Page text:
Hasbro is probably never going to call this character "Hot Rod" again (Mattel seems to be clinging fast to the trademark these days), despite the fact that the name "Rodimus" was originally supposed to carry the same weight and cadence as "Optimus," denoting the name of the current Autobot leader. Given that the first batch of G1-inspired Legends toys were just earlier, recycled toys in alternate deco, I'm actually surprised they created a new toy to represent Hot Rod. They could have easily reused the Legends version of Cybertron Hot Shot, a toy that seems to have been designed specifically with elements of Hot Rod's robot mode in mind. Like a lot of the G1-inspired Legends toys, this seems to be a new take on the character rather than a miniaturization of a previous toy. His vehicle form is about two and three-quarters inches in length, and looks a bit like what you'd get if you crossed G1 Jazz with Robots in Disguise Sideburn. He's a glittery maroon color with yellow flame deco, and an oversized spoiler whose metallic gold paint deco is barely noticeable. One aspect of his design that's really neat is how the pegs on the inside of his arms fit nicely into the holes on either of his hips, locking his vehicle mode together.
As a robot, he just barely hits the three-inch mark. He seems to be more closely inspired by the 2006 Classics toy in this form, based on his general shape and design, rather than the original G1 toy or animation model. He's predominantly maroon and black, which is a strange choice of colors for the character—there's not a trace of orange to be found on him. He only has four moving joints to his name, his shoulders and hips, though his pelvis also pivots a little. There are a handful of odd design choices evident on this toy. For example, there's the fact that chunks of his fists are missing—he's got a thumb and two fingers per hand, but the rest of each fist is missing, as if the space they would have occupied was needed for something else. The complete fists would have fit just fine, though, even when the toy is transformed, so this makes no sense to me. Also, while the engine on the Classics toy ends up on his chest due to the way the toy transforms, this toy lacks the engine completely. You'd think an exposed, oversized engine would be a prerequisite for this character (he is a hot rod, after all).
This is one of those good designs that could have become a great toy, with the right color applications. As a vehicle, without the yellow spoiler or obvious exhaust pipes, this looks less like a rendition of G1 Hot Rod and more like an homage to the supercharged version of Sideburn. As a robot, the toy is clearly meant to be Hot Rod, but it's a less effective tribute than other toys we've gotten recently. What would have been really nice is if Hasbro had cast this toy in magenta plastic, since this is Hot Rod's dominant color from The Transformers: the Movie, and yet not a single one of the many official toys depicting this character has used that color scheme!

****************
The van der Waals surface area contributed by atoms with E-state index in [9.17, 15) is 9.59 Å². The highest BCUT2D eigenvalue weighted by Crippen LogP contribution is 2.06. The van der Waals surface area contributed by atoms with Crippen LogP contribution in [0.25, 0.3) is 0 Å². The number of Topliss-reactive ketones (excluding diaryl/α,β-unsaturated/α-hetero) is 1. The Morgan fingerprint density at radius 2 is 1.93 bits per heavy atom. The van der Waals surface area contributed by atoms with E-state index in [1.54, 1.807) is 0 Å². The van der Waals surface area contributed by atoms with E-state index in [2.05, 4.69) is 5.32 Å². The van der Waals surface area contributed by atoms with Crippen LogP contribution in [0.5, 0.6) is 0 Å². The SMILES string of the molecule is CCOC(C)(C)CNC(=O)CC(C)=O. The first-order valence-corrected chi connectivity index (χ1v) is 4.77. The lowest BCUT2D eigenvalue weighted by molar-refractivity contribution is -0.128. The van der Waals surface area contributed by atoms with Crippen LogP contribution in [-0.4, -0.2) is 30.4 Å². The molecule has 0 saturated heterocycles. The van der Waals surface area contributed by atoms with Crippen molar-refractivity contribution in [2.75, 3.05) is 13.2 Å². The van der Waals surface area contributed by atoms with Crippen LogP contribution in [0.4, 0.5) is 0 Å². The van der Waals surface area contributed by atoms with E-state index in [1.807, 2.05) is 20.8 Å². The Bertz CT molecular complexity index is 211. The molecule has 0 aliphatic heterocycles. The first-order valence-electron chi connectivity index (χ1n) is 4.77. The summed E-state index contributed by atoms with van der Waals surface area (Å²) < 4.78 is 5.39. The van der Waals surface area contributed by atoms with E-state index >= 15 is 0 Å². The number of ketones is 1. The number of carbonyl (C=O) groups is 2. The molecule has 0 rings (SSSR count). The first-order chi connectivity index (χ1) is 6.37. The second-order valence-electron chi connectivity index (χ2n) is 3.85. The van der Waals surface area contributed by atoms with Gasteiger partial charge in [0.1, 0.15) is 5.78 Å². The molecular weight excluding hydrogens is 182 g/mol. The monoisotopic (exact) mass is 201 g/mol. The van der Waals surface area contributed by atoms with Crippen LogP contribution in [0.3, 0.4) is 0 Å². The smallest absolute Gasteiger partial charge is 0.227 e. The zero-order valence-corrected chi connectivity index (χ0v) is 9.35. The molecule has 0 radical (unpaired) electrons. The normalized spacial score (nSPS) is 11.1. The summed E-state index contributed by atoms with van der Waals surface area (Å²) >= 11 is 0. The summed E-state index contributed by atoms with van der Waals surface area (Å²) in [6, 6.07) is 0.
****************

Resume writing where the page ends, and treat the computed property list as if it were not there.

The original Wheelie toy remains one of the most ill-conceived toys in the entire history of the Transformers line. In all fairness, though, the toy was based on an animated character whose creation held only a passing regard for whether a three-dimensional representation of him might be possible. There's also the fact that Wheelie was a tiny character, which means he was forced into the Mini Autobots assortment almost by default—the smallest and least expensive size class in the toy line, which greatly limited the toy's engineering and design. Perhaps most importantly, though, 1986 was only Hasbro's first year of original Transformers designs, since they had previously relied on Takara's older Diaclone and Microman designs.
Wheelie's new vehicle form is something resembling a souped-up compact car, similar in profile to a Ford Fiesta only with a big ol' spoiler and something on the hood that looks like a cross between a cowl induction vent and an air dam. Wheelie was conceived as a fantasy car, so it's a little strange seeing the character ported to something resembling a real-life vehicle form, but it's not really a bad look for him. (The packaging identifies him as a "junk planet speeder," which is a nice reference to The Transformers: the Movie. However, Wheelie was discovered on Quintessa, not Junkion, so the reference makes no sense. Besides, everybody knows that robots from the Planet of Junk turn into motorcycles!) As always, Wheelie is predominantly light orange with dark orange trim—and the fact that his wheels and windshield are grey goes a long way towards making this a clear update of the original character. One supper-cool aspect of his design is that he can actually pop a wheelie, a trick the original toy wasn't really designed to accommodate. The only thing that seems really out of place is the hump on his hood, which is painted light blue and almost seems like a second, superfluous windshield.